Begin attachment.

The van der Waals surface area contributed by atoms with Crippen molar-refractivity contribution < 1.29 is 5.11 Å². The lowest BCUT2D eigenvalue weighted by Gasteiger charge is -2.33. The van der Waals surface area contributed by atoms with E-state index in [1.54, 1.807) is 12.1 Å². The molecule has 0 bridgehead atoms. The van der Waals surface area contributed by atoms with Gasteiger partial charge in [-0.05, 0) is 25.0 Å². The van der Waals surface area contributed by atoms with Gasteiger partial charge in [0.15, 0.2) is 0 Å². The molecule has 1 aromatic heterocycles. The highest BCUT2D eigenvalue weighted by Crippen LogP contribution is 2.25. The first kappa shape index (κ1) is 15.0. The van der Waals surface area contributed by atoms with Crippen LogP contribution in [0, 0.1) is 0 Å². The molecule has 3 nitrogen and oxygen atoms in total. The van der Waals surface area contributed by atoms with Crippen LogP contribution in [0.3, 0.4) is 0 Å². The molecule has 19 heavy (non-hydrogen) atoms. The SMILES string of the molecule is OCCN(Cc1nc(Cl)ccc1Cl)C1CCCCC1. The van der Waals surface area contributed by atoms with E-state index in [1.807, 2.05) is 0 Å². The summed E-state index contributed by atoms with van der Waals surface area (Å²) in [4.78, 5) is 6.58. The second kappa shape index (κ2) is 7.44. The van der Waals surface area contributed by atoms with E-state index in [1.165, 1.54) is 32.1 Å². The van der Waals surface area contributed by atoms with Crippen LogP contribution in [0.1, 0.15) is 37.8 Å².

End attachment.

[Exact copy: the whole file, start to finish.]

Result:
The van der Waals surface area contributed by atoms with Crippen molar-refractivity contribution < 1.29 is 5.11 Å². The lowest BCUT2D eigenvalue weighted by Gasteiger charge is -2.33. The van der Waals surface area contributed by atoms with E-state index in [1.54, 1.807) is 12.1 Å². The molecule has 0 bridgehead atoms. The van der Waals surface area contributed by atoms with Gasteiger partial charge in [-0.05, 0) is 25.0 Å². The van der Waals surface area contributed by atoms with Gasteiger partial charge in [0.15, 0.2) is 0 Å². The molecule has 1 aromatic heterocycles. The highest BCUT2D eigenvalue weighted by Crippen LogP contribution is 2.25. The first kappa shape index (κ1) is 15.0. The van der Waals surface area contributed by atoms with Crippen LogP contribution in [0, 0.1) is 0 Å². The molecule has 3 nitrogen and oxygen atoms in total. The van der Waals surface area contributed by atoms with Crippen LogP contribution in [0.3, 0.4) is 0 Å². The molecule has 19 heavy (non-hydrogen) atoms. The SMILES string of the molecule is OCCN(Cc1nc(Cl)ccc1Cl)C1CCCCC1. The van der Waals surface area contributed by atoms with E-state index in [1.807, 2.05) is 0 Å². The summed E-state index contributed by atoms with van der Waals surface area (Å²) in [4.78, 5) is 6.58. The second kappa shape index (κ2) is 7.44. The van der Waals surface area contributed by atoms with E-state index in [1.165, 1.54) is 32.1 Å². The van der Waals surface area contributed by atoms with Crippen LogP contribution in [0.1, 0.15) is 37.8 Å².